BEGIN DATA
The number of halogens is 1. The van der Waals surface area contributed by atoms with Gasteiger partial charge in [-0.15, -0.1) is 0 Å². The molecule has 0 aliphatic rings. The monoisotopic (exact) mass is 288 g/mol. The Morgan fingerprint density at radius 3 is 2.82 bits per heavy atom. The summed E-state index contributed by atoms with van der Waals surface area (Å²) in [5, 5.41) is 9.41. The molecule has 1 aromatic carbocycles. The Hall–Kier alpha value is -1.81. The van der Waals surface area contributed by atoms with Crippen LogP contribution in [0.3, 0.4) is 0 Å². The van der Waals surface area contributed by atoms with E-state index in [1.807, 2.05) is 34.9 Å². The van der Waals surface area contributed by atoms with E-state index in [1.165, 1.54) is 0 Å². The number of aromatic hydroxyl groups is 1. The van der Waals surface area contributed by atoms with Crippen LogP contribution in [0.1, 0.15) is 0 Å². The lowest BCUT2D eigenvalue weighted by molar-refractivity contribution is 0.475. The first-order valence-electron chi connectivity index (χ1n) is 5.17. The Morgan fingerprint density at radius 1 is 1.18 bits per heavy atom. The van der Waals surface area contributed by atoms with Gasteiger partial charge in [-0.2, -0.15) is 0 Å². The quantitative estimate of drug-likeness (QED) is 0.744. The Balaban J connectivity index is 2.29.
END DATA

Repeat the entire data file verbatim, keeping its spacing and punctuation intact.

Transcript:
The number of halogens is 1. The van der Waals surface area contributed by atoms with Gasteiger partial charge in [-0.15, -0.1) is 0 Å². The molecule has 0 aliphatic rings. The monoisotopic (exact) mass is 288 g/mol. The Morgan fingerprint density at radius 3 is 2.82 bits per heavy atom. The summed E-state index contributed by atoms with van der Waals surface area (Å²) in [5, 5.41) is 9.41. The molecule has 1 aromatic carbocycles. The Hall–Kier alpha value is -1.81. The van der Waals surface area contributed by atoms with Crippen LogP contribution in [0.3, 0.4) is 0 Å². The van der Waals surface area contributed by atoms with E-state index in [1.807, 2.05) is 34.9 Å². The van der Waals surface area contributed by atoms with E-state index in [1.165, 1.54) is 0 Å². The number of aromatic hydroxyl groups is 1. The van der Waals surface area contributed by atoms with Crippen LogP contribution in [0.1, 0.15) is 0 Å². The lowest BCUT2D eigenvalue weighted by molar-refractivity contribution is 0.475. The first-order valence-electron chi connectivity index (χ1n) is 5.17. The Morgan fingerprint density at radius 1 is 1.18 bits per heavy atom. The van der Waals surface area contributed by atoms with Gasteiger partial charge in [-0.2, -0.15) is 0 Å². The quantitative estimate of drug-likeness (QED) is 0.744. The Balaban J connectivity index is 2.29.